Author Topic: Duke and Duchess of Windsor Part 2  (Read 52366 times)

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Rani

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Duke and Duchess of Windsor Part 2
« on: September 30, 2010, 01:44:51 PM »


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The Princess Royal Mary looks so like the Princess Royal Anne!

Offline Carolath Habsburg

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Re: Duke and Duchess of Windsor Part 2
« Reply #1 on: December 01, 2010, 05:48:47 AM »
The duke with his pets Detto Prisie & Pookie (Detto had a bandage in its paw cause a taxi ran over him)



 

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"...Пусть он землю бережет родную, А любовь Катюша сбережет....". Grand Duchess Ekaterina Fyodorovna to Grand Duke Georgiy Alexandrovich. 1914

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Offline Carolath Habsburg

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Re: Duke and Duchess of Windsor Part 2
« Reply #2 on: January 03, 2011, 06:18:21 PM »


 

Courtesy of Grand Duchess Ally

"...Пусть он землю бережет родную, А любовь Катюша сбережет....". Grand Duchess Ekaterina Fyodorovna to Grand Duke Georgiy Alexandrovich. 1914

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Naslednik Norvezhskiy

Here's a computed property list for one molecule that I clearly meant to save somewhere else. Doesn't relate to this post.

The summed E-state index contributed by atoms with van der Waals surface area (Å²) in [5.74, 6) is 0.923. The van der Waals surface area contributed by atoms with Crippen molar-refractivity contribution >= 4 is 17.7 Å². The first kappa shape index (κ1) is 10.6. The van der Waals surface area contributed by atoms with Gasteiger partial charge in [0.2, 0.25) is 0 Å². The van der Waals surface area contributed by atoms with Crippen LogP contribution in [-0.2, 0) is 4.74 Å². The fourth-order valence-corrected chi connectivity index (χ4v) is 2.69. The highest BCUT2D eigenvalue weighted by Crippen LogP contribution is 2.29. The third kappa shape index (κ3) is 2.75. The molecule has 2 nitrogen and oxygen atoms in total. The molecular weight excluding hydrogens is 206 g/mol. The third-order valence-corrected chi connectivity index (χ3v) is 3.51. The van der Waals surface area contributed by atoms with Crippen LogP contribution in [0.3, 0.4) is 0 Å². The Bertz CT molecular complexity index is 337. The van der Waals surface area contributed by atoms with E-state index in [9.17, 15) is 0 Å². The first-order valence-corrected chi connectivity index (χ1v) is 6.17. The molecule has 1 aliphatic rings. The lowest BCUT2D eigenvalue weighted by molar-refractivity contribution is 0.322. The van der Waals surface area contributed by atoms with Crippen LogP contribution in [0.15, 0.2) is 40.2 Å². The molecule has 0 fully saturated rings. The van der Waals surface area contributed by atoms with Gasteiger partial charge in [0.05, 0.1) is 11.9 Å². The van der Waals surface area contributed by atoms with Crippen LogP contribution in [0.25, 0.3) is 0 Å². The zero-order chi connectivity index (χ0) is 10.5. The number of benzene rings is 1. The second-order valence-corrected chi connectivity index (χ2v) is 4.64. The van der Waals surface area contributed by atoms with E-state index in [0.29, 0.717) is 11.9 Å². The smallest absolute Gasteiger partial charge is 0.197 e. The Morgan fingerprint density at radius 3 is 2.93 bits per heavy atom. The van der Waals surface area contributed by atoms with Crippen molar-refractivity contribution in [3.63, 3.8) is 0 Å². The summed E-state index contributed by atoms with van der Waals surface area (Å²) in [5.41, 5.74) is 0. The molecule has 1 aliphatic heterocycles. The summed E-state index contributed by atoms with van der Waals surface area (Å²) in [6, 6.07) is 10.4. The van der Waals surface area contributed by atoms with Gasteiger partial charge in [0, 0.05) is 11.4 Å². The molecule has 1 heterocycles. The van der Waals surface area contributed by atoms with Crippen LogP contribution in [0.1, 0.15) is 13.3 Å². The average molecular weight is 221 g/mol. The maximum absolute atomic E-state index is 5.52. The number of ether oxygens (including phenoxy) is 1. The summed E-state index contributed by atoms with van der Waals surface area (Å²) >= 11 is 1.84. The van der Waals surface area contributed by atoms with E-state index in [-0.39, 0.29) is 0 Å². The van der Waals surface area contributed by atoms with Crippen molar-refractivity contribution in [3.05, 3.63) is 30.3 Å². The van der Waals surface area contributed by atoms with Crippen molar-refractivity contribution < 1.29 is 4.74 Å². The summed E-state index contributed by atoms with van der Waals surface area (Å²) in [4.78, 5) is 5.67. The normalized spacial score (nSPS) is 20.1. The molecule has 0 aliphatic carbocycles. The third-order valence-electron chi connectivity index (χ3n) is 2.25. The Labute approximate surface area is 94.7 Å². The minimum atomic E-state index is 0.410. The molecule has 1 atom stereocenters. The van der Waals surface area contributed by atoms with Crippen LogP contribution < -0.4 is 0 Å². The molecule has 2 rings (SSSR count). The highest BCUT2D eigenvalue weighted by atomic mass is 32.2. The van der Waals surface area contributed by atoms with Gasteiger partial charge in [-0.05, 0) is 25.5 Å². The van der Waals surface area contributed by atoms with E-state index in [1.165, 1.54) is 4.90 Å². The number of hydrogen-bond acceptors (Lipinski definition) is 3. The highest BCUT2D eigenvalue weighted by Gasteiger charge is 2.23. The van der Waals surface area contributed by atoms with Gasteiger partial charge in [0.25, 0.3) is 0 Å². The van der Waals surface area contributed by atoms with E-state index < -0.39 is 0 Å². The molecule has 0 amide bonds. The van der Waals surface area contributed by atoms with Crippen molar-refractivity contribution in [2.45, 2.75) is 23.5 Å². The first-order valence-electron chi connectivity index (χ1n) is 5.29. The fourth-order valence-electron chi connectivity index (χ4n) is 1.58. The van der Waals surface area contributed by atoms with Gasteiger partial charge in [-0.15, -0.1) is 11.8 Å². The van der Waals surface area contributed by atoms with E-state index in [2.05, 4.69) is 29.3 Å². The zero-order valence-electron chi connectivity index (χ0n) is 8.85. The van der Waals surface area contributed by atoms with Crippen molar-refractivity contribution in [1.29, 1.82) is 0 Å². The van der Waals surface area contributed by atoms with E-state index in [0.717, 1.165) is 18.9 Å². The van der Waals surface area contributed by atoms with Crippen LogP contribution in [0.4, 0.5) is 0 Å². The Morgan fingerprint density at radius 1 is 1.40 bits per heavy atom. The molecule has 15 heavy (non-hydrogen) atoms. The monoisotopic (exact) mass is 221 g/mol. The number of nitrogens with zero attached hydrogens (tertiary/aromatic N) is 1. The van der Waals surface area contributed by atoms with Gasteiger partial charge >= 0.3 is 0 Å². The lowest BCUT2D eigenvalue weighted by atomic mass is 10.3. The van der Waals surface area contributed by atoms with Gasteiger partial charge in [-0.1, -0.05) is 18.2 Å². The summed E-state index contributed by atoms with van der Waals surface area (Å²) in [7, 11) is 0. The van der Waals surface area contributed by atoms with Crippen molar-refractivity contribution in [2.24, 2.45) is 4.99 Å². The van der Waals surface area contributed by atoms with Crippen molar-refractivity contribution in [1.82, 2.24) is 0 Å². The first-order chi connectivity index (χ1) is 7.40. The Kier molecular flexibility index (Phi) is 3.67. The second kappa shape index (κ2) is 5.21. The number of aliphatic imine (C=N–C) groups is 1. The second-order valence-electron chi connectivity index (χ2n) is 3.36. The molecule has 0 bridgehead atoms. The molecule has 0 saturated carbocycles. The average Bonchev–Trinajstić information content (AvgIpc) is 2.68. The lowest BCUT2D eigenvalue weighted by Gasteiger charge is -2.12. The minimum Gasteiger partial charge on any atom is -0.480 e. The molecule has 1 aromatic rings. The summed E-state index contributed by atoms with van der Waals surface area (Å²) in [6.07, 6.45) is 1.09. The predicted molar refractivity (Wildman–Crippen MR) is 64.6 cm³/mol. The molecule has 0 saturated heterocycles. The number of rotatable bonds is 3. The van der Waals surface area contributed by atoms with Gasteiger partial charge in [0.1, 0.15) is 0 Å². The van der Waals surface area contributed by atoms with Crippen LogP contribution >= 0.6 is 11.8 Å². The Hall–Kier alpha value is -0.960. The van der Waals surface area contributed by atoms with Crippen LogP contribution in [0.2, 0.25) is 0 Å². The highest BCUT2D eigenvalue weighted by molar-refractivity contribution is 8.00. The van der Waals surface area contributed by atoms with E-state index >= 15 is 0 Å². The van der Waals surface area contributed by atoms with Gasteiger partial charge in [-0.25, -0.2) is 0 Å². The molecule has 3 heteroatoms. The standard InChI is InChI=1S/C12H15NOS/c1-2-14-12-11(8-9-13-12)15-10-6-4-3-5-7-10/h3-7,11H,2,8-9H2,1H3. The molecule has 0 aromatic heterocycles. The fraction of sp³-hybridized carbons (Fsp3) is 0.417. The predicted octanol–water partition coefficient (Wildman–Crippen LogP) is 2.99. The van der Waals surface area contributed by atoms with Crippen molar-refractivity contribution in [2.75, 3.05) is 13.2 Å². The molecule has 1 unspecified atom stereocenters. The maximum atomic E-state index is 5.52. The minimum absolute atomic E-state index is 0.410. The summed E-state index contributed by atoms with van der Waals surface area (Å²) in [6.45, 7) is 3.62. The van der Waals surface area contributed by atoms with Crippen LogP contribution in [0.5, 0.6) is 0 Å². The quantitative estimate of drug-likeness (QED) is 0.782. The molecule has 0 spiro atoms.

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Re: Duke and Duchess of Windsor Part 2
« Reply #3 on: March 01, 2011, 06:15:20 PM »
In these days of "The King's Speech" and its heroïfication of trifles, it is interesting to consider how the Anglocentric (royalty watching) world treats the Abdication Crisis like it was the only one of its kind and the gravest abdication crisis ever, completely overlooking the contemporary case of Lilian Baels and Leopold III just across the Channel. That was a love story that threatened the unity of the country which Britain had gone to war to protect in 1914! And part of an ongoing conflict that remains unsolved today, with the King still unable to appoint a new government 8 month's after his last one handed in their resignation!
« Last Edit: March 01, 2011, 06:19:08 PM by Фёдор Петрович »

Offline LadyTudorRose

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Re: Duke and Duchess of Windsor Part 2